On January 27th the world changed for many Aucklanders, and some are still living in uncertainty.  Climate change in our city has become more obvious than ever; homes were inundated around stream catchments while the land slid on hillsides and around the coast.  Some of the worst flooding in the northwest quarter of the isthmus was around the streams of Newmarket, Ōpoutūkeha/Coxs Creek, Edgar’s Creek, and Waitītiko/Meola, as well as around Vermont Reserve, and the Strand/Beach Road area.

City Vision elected members across Waitematā, Albert-Eden and Puketāpapa have been working with the community, council, central government and the Auckland Council Recovery Office, contributing to a number of initiatives such as:

  • Local community information sessions for specific neighbourhoods, including Grey Lynn in March, Balmoral/Sandringham in April, Epsom and Mt Eden in June
  • A dedicated section of the Our Auckland website for Recovery matters, as an online one-stop shop
  • A regional e-newsletter from the Recovery Office to keep people up to date
  • An official online information session for impacted properties, attended by over 700 people
  • Emergency preparedness training sessions offered for key community leaders
  • Community connectors and navigators being trialled in low-income areas
  • Increased maintenance of catch-pits and clearing of drains
  • Council’s Flood Viewer for easier to access info on individual properties and streets (Google search for “Auckland Flood Viewer”)

We’ve also participated in sharing information through social media, creating info sheets, and speaking at online and in person sessions hosted by others.  We have picked up dozens of individual cases to assist people where they have got stuck with council processes.  Hundreds of placarded properties have been resolved however there are still many to go, and the property categorisation process will take some time yet.

Council’s “Making Space for Water” proposal will see the creation of blue-green networks to reduce flooding to homes in the future, building on projects many of us have already been involved in like Freeland Reserve in Roskill South and the Roy Clements Treeway in Mt Albert.  Through park upgrades and stormwater improvements like these we can increase the amount of water that can be soaked up in times of downpour creating places for water to flow to and collect safely, and at the same time improve the water quality of our streams and harbours.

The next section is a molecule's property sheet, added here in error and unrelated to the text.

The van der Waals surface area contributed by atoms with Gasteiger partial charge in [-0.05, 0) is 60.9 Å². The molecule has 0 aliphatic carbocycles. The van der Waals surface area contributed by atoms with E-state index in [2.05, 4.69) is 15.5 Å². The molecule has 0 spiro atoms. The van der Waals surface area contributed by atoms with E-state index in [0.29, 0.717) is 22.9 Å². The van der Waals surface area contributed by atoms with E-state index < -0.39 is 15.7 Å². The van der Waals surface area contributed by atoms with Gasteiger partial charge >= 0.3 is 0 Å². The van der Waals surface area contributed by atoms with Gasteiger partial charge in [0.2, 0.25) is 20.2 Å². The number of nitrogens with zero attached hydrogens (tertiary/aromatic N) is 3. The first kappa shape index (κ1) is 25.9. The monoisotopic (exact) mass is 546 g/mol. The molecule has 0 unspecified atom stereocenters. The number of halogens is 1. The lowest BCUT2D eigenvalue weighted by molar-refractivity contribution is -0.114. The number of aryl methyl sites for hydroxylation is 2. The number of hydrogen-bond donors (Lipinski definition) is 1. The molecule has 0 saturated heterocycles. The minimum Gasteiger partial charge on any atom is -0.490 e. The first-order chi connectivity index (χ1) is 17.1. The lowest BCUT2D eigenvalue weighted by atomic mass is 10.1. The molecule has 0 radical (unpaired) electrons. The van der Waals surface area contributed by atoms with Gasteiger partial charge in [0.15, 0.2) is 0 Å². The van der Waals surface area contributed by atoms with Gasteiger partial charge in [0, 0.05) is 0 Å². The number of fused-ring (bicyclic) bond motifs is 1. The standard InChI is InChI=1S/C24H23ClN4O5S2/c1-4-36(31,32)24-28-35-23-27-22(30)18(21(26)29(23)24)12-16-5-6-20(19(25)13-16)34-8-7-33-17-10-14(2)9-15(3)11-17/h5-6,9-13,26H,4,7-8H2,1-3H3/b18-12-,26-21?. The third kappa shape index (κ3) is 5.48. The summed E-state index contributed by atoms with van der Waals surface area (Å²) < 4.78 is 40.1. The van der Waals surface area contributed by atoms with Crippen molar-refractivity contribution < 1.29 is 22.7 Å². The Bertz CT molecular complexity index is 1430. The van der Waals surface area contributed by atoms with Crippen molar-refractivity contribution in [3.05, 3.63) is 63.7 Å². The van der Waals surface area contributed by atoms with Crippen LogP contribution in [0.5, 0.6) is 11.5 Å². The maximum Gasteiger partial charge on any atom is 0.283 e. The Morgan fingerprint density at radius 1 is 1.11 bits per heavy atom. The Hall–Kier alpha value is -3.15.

The autumn and winter rains fell on already saturated ground, causing delays in repairing council’s parks, but tracks are starting to re-open as they can be safely fixed.  Please do take care, as council’s work has been focused on safety for homes and businesses, and restoring vital transport links, so there is still a lot to address.  Many trees were lost, and this year’s planting season impacted too; the full catch-up and clean-up of parks and streets will likely take until next year at least.

This journey is going to be long and we have only just started.  It is part of the broader climate action we need to take as communities and as a city; adapting as we continue to mitigate.

Please do get in touch with your local City Vision reps for any assistance, or further information.  You can message us on most social media platforms (search “City Vision NZ”), email us [email protected] or you can text Alex Bonham for Waitematā on 021 643 575, or me (Julie Fairey) for Albert-Eden- Puketāpapa on 0279113030.

First published in the October 2023 Ponsonby News